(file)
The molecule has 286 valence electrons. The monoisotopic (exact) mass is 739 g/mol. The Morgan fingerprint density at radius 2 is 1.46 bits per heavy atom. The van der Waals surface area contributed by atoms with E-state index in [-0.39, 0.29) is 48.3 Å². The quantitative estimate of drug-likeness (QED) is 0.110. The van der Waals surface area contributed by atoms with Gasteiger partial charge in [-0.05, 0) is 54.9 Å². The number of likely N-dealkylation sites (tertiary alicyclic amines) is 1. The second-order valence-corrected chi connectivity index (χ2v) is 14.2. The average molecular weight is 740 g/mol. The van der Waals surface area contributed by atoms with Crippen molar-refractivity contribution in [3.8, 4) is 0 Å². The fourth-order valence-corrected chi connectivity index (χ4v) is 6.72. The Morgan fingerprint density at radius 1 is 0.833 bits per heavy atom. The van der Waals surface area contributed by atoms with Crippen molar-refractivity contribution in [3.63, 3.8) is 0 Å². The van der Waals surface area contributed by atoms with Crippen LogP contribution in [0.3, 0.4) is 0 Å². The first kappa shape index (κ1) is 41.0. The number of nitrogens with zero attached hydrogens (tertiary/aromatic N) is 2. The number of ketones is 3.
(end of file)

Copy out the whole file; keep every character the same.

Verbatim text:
The molecule has 286 valence electrons. The monoisotopic (exact) mass is 739 g/mol. The Morgan fingerprint density at radius 2 is 1.46 bits per heavy atom. The van der Waals surface area contributed by atoms with E-state index in [-0.39, 0.29) is 48.3 Å². The quantitative estimate of drug-likeness (QED) is 0.110. The van der Waals surface area contributed by atoms with Gasteiger partial charge in [-0.05, 0) is 54.9 Å². The number of likely N-dealkylation sites (tertiary alicyclic amines) is 1. The second-order valence-corrected chi connectivity index (χ2v) is 14.2. The average molecular weight is 740 g/mol. The van der Waals surface area contributed by atoms with Crippen molar-refractivity contribution in [3.8, 4) is 0 Å². The fourth-order valence-corrected chi connectivity index (χ4v) is 6.72. The Morgan fingerprint density at radius 1 is 0.833 bits per heavy atom. The van der Waals surface area contributed by atoms with Crippen molar-refractivity contribution in [3.63, 3.8) is 0 Å². The van der Waals surface area contributed by atoms with Crippen LogP contribution in [0.3, 0.4) is 0 Å². The first kappa shape index (κ1) is 41.0. The number of nitrogens with zero attached hydrogens (tertiary/aromatic N) is 2. The number of ketones is 3.